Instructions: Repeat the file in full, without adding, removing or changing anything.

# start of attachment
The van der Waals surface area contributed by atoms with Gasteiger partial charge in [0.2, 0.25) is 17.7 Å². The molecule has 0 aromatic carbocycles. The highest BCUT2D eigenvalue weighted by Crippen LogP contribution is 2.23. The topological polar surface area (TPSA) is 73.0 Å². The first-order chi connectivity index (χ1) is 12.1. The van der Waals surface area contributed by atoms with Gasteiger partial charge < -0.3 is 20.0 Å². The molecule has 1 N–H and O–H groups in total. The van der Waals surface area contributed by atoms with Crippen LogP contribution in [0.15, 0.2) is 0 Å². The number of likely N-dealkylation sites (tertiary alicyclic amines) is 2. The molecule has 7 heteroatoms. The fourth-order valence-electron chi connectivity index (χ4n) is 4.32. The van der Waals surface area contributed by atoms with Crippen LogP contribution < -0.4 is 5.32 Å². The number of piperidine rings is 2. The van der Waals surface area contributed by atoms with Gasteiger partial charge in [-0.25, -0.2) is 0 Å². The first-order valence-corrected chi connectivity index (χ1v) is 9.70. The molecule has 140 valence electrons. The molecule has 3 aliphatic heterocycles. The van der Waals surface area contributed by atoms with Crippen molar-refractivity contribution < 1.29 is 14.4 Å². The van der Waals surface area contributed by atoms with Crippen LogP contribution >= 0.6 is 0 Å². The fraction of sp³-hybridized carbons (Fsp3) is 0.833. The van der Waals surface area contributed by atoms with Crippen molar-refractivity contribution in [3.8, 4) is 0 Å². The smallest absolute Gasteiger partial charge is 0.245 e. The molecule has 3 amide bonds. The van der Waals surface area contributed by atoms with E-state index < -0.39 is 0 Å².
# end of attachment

The van der Waals surface area contributed by atoms with Gasteiger partial charge in [0.2, 0.25) is 17.7 Å². The molecule has 0 aromatic carbocycles. The highest BCUT2D eigenvalue weighted by Crippen LogP contribution is 2.23. The topological polar surface area (TPSA) is 73.0 Å². The first-order chi connectivity index (χ1) is 12.1. The van der Waals surface area contributed by atoms with Gasteiger partial charge < -0.3 is 20.0 Å². The molecule has 1 N–H and O–H groups in total. The van der Waals surface area contributed by atoms with Crippen LogP contribution in [0.15, 0.2) is 0 Å². The number of likely N-dealkylation sites (tertiary alicyclic amines) is 2. The molecule has 7 heteroatoms. The fourth-order valence-electron chi connectivity index (χ4n) is 4.32. The van der Waals surface area contributed by atoms with Crippen LogP contribution < -0.4 is 5.32 Å². The number of piperidine rings is 2. The van der Waals surface area contributed by atoms with Gasteiger partial charge in [-0.25, -0.2) is 0 Å². The first-order valence-corrected chi connectivity index (χ1v) is 9.70. The molecule has 140 valence electrons. The molecule has 3 aliphatic heterocycles. The van der Waals surface area contributed by atoms with Crippen molar-refractivity contribution < 1.29 is 14.4 Å². The van der Waals surface area contributed by atoms with Crippen LogP contribution >= 0.6 is 0 Å². The fraction of sp³-hybridized carbons (Fsp3) is 0.833. The van der Waals surface area contributed by atoms with Crippen molar-refractivity contribution in [3.8, 4) is 0 Å². The smallest absolute Gasteiger partial charge is 0.245 e. The molecule has 3 amide bonds. The van der Waals surface area contributed by atoms with E-state index < -0.39 is 0 Å².